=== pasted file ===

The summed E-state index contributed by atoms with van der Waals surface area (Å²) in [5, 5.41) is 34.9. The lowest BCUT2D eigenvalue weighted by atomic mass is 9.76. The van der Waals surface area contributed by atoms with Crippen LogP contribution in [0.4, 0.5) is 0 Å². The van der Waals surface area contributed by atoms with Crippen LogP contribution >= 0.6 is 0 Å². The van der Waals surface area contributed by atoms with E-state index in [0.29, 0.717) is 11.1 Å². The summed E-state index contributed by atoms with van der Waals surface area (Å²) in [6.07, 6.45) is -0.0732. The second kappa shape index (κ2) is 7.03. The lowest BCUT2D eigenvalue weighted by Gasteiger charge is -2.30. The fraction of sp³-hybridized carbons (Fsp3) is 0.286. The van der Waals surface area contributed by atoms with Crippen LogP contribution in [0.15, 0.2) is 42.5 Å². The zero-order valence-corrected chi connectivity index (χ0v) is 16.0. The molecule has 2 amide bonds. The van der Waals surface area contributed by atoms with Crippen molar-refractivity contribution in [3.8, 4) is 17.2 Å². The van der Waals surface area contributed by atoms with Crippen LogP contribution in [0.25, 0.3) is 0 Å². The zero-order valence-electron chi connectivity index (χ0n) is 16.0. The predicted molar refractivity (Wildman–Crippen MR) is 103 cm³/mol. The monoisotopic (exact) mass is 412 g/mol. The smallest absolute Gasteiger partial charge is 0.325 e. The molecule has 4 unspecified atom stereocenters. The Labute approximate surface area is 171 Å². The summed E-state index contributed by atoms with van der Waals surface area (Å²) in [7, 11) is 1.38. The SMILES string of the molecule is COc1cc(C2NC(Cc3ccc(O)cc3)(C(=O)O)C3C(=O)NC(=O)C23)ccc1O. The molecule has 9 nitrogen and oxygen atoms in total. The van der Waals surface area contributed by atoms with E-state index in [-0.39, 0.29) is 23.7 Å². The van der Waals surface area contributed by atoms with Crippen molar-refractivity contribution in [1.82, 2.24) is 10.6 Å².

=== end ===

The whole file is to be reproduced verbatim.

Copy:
The summed E-state index contributed by atoms with van der Waals surface area (Å²) in [5, 5.41) is 34.9. The lowest BCUT2D eigenvalue weighted by atomic mass is 9.76. The van der Waals surface area contributed by atoms with Crippen LogP contribution in [0.4, 0.5) is 0 Å². The van der Waals surface area contributed by atoms with Crippen LogP contribution >= 0.6 is 0 Å². The van der Waals surface area contributed by atoms with E-state index in [0.29, 0.717) is 11.1 Å². The summed E-state index contributed by atoms with van der Waals surface area (Å²) in [6.07, 6.45) is -0.0732. The second kappa shape index (κ2) is 7.03. The lowest BCUT2D eigenvalue weighted by Gasteiger charge is -2.30. The fraction of sp³-hybridized carbons (Fsp3) is 0.286. The van der Waals surface area contributed by atoms with Crippen LogP contribution in [0.15, 0.2) is 42.5 Å². The zero-order valence-corrected chi connectivity index (χ0v) is 16.0. The molecule has 2 amide bonds. The van der Waals surface area contributed by atoms with Crippen molar-refractivity contribution in [3.8, 4) is 17.2 Å². The van der Waals surface area contributed by atoms with Crippen LogP contribution in [0.25, 0.3) is 0 Å². The zero-order valence-electron chi connectivity index (χ0n) is 16.0. The predicted molar refractivity (Wildman–Crippen MR) is 103 cm³/mol. The monoisotopic (exact) mass is 412 g/mol. The smallest absolute Gasteiger partial charge is 0.325 e. The molecule has 4 unspecified atom stereocenters. The Labute approximate surface area is 171 Å². The summed E-state index contributed by atoms with van der Waals surface area (Å²) in [7, 11) is 1.38. The SMILES string of the molecule is COc1cc(C2NC(Cc3ccc(O)cc3)(C(=O)O)C3C(=O)NC(=O)C23)ccc1O. The molecule has 9 nitrogen and oxygen atoms in total. The van der Waals surface area contributed by atoms with E-state index in [-0.39, 0.29) is 23.7 Å². The van der Waals surface area contributed by atoms with Crippen molar-refractivity contribution in [1.82, 2.24) is 10.6 Å².